Appeal from Superior Court, Pierce (93-2-06301-1) County; Honorable Rosanne Buckner, Judge. Judgment Date: 8-9-95.
Durham, C.j., Dolliver, Smith, Guy, Johnson, Madsen, Alexander, Talmadge, Sanders, J.j., concurring.
DURHAM, C.J. -- Representatives of Hartford M. Edgar (Edgar) seek review of a trial court decision which held that the 1993 amendments to RCW 4.22.070(1) violated the right of the City of Tacoma (City) to a jury trial under Const. art. I, § 21. The trial court ruled that the City had the right to ask the jury to assign a percentage of fault to Edgar's immune employer, and reinstated the 1986 version of RCW 4.22.070(1). We reverse. Under the 1993 version of RCW 4.22.070(1), the percentage of fault attributable to an immune employer is not a relevant issue of fact because it has no legal effect on the respective liability of the parties. Consequently, the 1993 amendments to the contributory fault system do not remove any relevant factual issue from the jury's consideration and, therefore, do not violate the right to jury trial.
Edgar was killed in a construction accident at a dam owned by the City. He was an employee of the general contractor, Ledcor Construction, Inc. Edgar brought this action against the City, alleging that the City negligently failed to enforce safety regulations. Edgar could not sue Ledcor due to its immunity under the Industrial Insurance Act, RCW Title 51.*fn1
The City contends the accident was caused by the fault of either Ledcor, Edgar, or both. Under the 1993 version of RCW 4.22.070(1), the jury would be permitted to assign fault to only the City and Edgar. The City seeks to have the jury assign a percentage of fault to Ledcor, thereby reducing its own proportionate liability for Edgar's damages. However, the 1993 amendments to the contributory fault system removed immune employers from the list of entities to whom fault may be assigned..
[EDIT ] IS OVERSTRUCK IN THE SOURCE]
In all actions involving fault of more than one entity, the trier of fact shall determine the percentage of the total fault which is attributable to every entity which caused the claimant's damages(([O>,includingexcept entities immune from liability to the claimant under Title 51 RCW, The sum of the percentages of the total fault attributed to at-fault entities shall equal one hundred percent. The entities whose fault shall be determined include the claimant or person suffering personal injury or incurring property damage, defendants, third-party defendants, entities released by the claimant, entities with any other individual defense against the claimant and entities immune from liability to the claimant (([O>and entities with any other individual defense against the claimantbut shall not include those entities immune from liability to the claimant under Title 51 RCW. Judgment shall be entered against each defendant except those who have been released by the claimant or are immune from liability to the claimant or have prevailed on any other individual defense against the claimant in an amount which represents that party's proportionate share of the claimant's total damages. The liability of each defendant shall be several only and shall not be joint except. . . .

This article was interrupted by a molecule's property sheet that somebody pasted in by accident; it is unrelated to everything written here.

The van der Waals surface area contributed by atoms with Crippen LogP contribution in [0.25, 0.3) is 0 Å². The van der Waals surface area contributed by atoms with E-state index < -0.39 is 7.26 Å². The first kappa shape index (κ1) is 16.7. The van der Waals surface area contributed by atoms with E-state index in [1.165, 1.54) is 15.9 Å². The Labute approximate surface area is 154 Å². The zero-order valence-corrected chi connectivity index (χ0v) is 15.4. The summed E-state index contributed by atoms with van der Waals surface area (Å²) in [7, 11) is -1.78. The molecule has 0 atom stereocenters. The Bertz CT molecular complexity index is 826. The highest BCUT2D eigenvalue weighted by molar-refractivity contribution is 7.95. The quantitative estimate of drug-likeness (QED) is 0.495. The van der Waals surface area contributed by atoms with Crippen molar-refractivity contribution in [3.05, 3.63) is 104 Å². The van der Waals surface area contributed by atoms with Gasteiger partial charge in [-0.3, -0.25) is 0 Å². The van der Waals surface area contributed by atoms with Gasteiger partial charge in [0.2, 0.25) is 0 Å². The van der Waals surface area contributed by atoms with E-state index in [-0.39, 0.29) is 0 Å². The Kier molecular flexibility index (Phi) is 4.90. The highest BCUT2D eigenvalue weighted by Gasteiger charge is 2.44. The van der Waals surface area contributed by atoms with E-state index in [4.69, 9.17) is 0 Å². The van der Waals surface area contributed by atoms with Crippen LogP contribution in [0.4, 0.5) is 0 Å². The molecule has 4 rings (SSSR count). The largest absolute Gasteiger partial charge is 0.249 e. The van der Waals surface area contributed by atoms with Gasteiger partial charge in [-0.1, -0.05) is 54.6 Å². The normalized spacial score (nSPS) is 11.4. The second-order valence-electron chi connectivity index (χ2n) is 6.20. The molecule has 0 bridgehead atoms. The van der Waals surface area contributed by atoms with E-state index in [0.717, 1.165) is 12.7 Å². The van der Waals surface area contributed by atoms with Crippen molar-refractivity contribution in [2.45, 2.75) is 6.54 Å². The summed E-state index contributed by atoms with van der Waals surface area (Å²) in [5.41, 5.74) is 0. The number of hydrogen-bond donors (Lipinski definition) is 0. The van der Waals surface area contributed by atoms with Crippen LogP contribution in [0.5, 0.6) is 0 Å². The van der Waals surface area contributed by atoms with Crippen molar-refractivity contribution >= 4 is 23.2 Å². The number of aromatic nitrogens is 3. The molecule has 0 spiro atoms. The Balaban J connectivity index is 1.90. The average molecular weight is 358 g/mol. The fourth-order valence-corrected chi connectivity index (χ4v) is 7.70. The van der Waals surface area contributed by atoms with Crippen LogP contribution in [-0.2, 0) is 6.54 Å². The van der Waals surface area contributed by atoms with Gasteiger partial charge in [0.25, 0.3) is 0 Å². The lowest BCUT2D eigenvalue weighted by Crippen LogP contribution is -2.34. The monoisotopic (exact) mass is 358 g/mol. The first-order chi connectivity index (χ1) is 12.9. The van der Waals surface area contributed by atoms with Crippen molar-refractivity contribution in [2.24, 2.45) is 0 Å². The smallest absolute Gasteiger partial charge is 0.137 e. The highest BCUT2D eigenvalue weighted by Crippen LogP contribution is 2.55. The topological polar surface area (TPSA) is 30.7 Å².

Laws of 1993, ch. 496, § 1, p. 2235; RCW 4.22.070(1).*fn2
The City, therefore, sought a trial court ruling that the 1993 amendments are unconstitutional. The trial court held that the 1993 amendments are unconstitutional under Const. art. I, § 21 and Geschwind v. Flanagan, 121 Wash. 2d 833, 854 P.2d 1061 (1993) "because they impose arbitrary limits on the jury's ability to determine the comparative fault of entities immune from liability under Title 51 RCW." Clerk's Papers at 331. The trial court reinstated the 1986 versions of RCW 4.22.070(1) and RCW 51.24.060, permitting the jury to assign fault to Ledcor.
Sofie v. Fibreboard Corp.
The Washington constitution provides that "the right of trial by jury shall remain inviolate. . . ." Const. art. I, § 21. This court's basic rule for interpreting the right to jury trial is to examine the right as it existed at the time of the adoption of our constitution in 1889. Sofie v. Fibreboard Corp., 112 Wash. 2d 636, 771 P.2d 711, 780 P.2d 260 (1989).*fn3
In Sofie, this court invalidated a controversial part of the 1986 tort reform act (TRA) which placed a limit on non-economic damages in personal injury and wrongful death actions. RCW 4.56.250 limited non-economic damages using a formula based on the age of the plaintiff. If the jury awarded non-economic damages which exceeded the limit, the trial court simply reduced the award by applying the formula. A divided court held that the statute violated Const. art. I, § 21 by interfering with the jury's traditional function to determine damages. Sofie, 112 Wash. 2d at 638.
This court considered two issues in deciding whether the right to jury trial applied: (1) the scope of the jury trial right, and (2) the causes of action to which it applies. On the scope issue, we observed that the determination of damages, particularly an injured plaintiff's non-economic damages, was historically an issue of fact for the jury. Sofie, 112 Wash. 2d at 645-48. On the second issue, this court rejected the suggestion that the right to jury trial attaches only to causes of action which existed at common law in 1889. We noted that this analysis would result in a right to jury trial which diminished over time and that it was more appropriate to apply recent ...